Mesothelioma & Marine Corps Veterans
Asbestos was commonly used by the military in all types of construction from the 1940s to the mid 1970s. The Marine Corps was no exception.
Marines Were Continually Exposed to Asbestos
Those who served in the Marine Corps were exposed to asbestos every day because it was extensively used in the cement pipes, ceiling tiles, wall insulation and roofing that were used to construct the barracks in which they lived. It was also built into the barrack’s foundation as well as the foundations of other base structures. Even the heating systems in buildings on a typical Marine base were lined with asbestos insulation.
And just as in the other branches of the military, Marine transport vehicles contained asbestos in brakes, gaskets, seals, fittings and the insulation that lined the compartments.
Even after asbestos use was banned, the exposure didn’t end. Asbestos removal from barracks, base operations facilities and machine shops was haphazardly performed, allowing asbestos particles to become airborne where they could be easily inhaled. In many instances, the asbestos removal was performed by crews of enlisted men, exposing them to even greater health risks.
Military Base Housing Exposed Marines and Their Families to Asbestos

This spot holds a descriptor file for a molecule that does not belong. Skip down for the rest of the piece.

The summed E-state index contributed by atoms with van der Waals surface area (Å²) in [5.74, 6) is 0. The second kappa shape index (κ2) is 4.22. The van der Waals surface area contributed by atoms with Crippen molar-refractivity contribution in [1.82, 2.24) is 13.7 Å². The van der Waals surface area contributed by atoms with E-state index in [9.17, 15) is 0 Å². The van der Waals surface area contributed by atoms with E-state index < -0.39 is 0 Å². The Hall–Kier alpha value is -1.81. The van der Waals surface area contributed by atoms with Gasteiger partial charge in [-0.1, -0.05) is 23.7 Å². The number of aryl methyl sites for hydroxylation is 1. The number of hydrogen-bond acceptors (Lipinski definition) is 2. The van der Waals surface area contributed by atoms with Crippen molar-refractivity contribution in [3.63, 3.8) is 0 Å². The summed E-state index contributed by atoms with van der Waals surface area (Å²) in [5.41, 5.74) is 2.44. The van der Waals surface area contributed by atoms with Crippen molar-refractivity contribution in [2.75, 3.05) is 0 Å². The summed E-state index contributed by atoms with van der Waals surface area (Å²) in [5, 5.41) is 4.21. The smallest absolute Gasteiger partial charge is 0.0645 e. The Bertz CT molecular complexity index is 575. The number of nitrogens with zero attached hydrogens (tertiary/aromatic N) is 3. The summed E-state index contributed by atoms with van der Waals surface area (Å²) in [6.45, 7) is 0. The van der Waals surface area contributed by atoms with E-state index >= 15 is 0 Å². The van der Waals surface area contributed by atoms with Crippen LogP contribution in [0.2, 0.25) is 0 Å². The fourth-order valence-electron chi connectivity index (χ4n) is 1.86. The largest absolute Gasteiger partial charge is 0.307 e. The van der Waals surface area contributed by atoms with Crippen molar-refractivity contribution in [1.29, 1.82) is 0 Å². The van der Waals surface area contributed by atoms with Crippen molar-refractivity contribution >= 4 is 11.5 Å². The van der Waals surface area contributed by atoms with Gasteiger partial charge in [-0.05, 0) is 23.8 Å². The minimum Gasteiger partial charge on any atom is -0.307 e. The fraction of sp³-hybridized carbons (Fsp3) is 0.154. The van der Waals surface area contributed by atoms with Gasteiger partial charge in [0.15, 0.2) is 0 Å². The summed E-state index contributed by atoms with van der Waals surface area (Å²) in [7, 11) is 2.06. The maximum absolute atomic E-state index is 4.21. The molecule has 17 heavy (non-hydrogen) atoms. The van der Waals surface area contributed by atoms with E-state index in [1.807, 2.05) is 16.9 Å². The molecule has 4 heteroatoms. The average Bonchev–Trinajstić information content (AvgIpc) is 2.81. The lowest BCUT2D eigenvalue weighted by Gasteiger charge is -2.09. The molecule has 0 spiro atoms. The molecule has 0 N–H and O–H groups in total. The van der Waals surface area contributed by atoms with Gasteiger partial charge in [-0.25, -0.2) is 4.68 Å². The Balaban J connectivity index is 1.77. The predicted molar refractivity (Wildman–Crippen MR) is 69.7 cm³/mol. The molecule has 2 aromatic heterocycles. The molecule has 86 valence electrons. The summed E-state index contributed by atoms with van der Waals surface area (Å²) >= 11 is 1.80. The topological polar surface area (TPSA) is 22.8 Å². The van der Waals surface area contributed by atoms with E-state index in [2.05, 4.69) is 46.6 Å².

In an article titled “What U.S Marines Stationed at Camp LeJeune Need to Know About Toxins in the Drinking Water”, published September 30, 2009 on Green Planet.com, Marye Audet says that:
“The Marine Corps suspected that there was asbestos coating the pipes and leaching into the water, too. Tests were done at Camp Grainger, Tarrawa Terrace (one and two), and LeJeune and found that not only was asbestos present but a variety of other VOC compounds were present. The wells supplying this water were finally shut down in 1984 . . .”
Audet and her Marine husband lived on the base at Camp LeJeune between 1957-1987 when the presence of these toxins posed health risks.
Asbestos contamination was also a problem in the base housing at Camp Pendelton. The Mountain Wire I housing units, built between 1950 and 1980, contained asbestos and toxic mold, according to allegations made by Tom Calabrese, a former military base housing inspector. He noted the contamination problems were worse in the older units.
The Navy’s Use of Asbestos for Insulation Impacted Those Who Served in the Marine Corps
It is well documented how extensively the Navy relied on asbestos in ship construction. It was used in boiler and engine rooms, and to create a heat shield between the living areas and the working areas aboard ship. It was also woven into the ropes that could be found everywhere on Navy vessels.
The Navy’s use of asbestos not only created health risks for its own personnel, but it also impacted on the health of those who served in the Marine Corp. Marine units were often assigned to Navy ships where they worked alongside Navy crews, employing Navy aircraft carriers as a base for the fighter-bombers that were flown on ship to shore missions. The Marines assigned to these operations would live aboard ship until the mission had been completed. This exposed them to the same level of asbestos as their Navy colleagues.